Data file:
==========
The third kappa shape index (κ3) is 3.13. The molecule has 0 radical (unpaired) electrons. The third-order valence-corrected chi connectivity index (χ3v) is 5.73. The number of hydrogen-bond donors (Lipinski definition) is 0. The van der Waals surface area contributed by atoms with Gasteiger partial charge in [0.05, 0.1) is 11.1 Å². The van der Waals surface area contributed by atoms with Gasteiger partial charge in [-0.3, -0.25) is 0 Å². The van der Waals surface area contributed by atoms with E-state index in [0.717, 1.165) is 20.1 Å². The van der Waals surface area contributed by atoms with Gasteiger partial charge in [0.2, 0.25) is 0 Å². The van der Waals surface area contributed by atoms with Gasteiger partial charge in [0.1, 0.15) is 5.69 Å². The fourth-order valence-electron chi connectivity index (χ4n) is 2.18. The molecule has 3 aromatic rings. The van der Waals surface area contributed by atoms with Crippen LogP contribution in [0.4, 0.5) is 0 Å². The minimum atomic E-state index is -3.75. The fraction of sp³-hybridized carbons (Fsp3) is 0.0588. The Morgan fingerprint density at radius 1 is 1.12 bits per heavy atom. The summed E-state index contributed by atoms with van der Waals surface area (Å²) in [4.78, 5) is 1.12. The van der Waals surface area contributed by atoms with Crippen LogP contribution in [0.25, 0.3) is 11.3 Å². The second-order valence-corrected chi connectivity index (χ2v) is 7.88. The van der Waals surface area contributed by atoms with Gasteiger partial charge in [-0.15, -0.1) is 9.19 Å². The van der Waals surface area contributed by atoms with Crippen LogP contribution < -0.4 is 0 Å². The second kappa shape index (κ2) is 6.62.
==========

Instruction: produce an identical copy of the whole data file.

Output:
The third kappa shape index (κ3) is 3.13. The molecule has 0 radical (unpaired) electrons. The third-order valence-corrected chi connectivity index (χ3v) is 5.73. The number of hydrogen-bond donors (Lipinski definition) is 0. The van der Waals surface area contributed by atoms with Gasteiger partial charge in [0.05, 0.1) is 11.1 Å². The van der Waals surface area contributed by atoms with Gasteiger partial charge in [-0.3, -0.25) is 0 Å². The van der Waals surface area contributed by atoms with E-state index in [0.717, 1.165) is 20.1 Å². The van der Waals surface area contributed by atoms with Gasteiger partial charge in [0.2, 0.25) is 0 Å². The van der Waals surface area contributed by atoms with Gasteiger partial charge in [0.1, 0.15) is 5.69 Å². The fourth-order valence-electron chi connectivity index (χ4n) is 2.18. The molecule has 3 aromatic rings. The van der Waals surface area contributed by atoms with Crippen LogP contribution in [0.4, 0.5) is 0 Å². The minimum atomic E-state index is -3.75. The fraction of sp³-hybridized carbons (Fsp3) is 0.0588. The Morgan fingerprint density at radius 1 is 1.12 bits per heavy atom. The summed E-state index contributed by atoms with van der Waals surface area (Å²) in [4.78, 5) is 1.12. The van der Waals surface area contributed by atoms with Crippen LogP contribution in [0.25, 0.3) is 11.3 Å². The second-order valence-corrected chi connectivity index (χ2v) is 7.88. The van der Waals surface area contributed by atoms with Gasteiger partial charge in [-0.15, -0.1) is 9.19 Å². The van der Waals surface area contributed by atoms with Crippen LogP contribution < -0.4 is 0 Å². The second kappa shape index (κ2) is 6.62.